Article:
Application of novel atmospheric measurement technology to wider environmental monitoring

Lead Research Organisation: University of Hertfordshire
Department Name: School of Physics, Eng & Computer Scienc


Next-generation aerosol detection for more accurate environment and health monitoring: Applying novel atmospheric measurement techniques to progress the state of the art in the characterisation of aerosols to better track pollution and airborne disease transmission.

Airborne particulates are emitted and transmitted by a wide range of sources and over all geographic scales, from indoors to globally. Our ability to identify the source of aerosols and model how they are transported is critical to both determining their likely impacts and implementing mitigation measures to protect human, animal and plant health. To achieve this, there is a need to better identify and characterise the types of particle across a range of environments: urban, agricultural, industrial, clinical, indoor. However, existing real-time monitoring techniques do not provide sufficient information on which to base effective action. While optical particle counters, used for air quality monitoring, can determine aerosol size, they are unable to differentiate between aerosol shape and therefore type, for example the difference between diesel droplets and brake dust, or pathogenic fungal spores and simply dust from a field. Nor can they identify source apportionment, for example whether the principal cause of an acute pollution episode is traffic, a factory or the weather.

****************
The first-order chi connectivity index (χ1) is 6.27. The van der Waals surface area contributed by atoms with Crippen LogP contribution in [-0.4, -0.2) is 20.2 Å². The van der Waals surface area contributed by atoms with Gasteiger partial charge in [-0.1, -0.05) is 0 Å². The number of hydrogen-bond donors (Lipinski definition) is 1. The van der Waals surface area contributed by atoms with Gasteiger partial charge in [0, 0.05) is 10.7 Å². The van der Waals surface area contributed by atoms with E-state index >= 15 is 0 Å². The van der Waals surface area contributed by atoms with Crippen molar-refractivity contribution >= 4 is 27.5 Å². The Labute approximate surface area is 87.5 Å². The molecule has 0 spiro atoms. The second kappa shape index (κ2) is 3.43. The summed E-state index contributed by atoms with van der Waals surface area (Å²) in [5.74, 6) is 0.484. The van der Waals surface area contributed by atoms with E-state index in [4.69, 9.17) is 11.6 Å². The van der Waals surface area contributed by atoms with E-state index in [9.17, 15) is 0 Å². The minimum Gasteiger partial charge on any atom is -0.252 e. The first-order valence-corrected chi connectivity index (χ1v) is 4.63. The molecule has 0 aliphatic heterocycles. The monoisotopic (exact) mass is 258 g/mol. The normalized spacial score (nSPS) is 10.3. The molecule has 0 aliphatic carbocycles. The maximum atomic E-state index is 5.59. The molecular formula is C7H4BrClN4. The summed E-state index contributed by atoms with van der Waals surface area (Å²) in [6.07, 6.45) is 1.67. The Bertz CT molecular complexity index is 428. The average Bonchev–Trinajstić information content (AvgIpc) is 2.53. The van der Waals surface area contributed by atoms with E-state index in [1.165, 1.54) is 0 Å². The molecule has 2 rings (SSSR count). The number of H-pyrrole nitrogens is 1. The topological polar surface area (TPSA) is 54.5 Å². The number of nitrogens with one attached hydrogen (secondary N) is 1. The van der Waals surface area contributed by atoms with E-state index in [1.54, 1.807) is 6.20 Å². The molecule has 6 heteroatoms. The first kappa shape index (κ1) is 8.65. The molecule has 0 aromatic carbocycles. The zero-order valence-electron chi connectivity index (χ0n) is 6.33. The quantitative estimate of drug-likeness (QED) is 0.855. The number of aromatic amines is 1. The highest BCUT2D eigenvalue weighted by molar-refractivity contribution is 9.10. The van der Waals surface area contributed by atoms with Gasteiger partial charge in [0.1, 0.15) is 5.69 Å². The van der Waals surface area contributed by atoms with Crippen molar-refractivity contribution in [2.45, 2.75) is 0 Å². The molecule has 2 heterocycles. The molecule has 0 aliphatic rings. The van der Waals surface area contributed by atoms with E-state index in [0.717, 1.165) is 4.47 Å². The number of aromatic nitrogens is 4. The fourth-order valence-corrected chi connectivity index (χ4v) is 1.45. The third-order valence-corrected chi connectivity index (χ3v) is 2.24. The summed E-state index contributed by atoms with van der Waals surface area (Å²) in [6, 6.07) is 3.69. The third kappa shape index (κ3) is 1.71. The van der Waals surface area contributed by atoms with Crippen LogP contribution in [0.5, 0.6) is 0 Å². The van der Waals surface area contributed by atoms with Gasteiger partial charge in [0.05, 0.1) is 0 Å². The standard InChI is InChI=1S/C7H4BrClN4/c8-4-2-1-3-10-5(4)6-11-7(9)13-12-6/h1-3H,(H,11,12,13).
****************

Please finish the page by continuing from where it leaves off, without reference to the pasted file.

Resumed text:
Real-time detection technologies are limited to low-cost OPCs or expensive research-grade instruments that only identify a specific aerosol type. Our long-term vision is to engineer a novel monitoring system, by combining machine learning techniques with light-scattering technologies originally developed to classify atmospheric ice, that discriminates aerosols by not just size but, crucially, by shape and surface structure too. We believe this capability will allow the use of a single instrument to detect a broad range of airborne pollutants and pathogens, and identify the source of an influx of a particular aerosol, how far it may be transported and its environmental or health impact.


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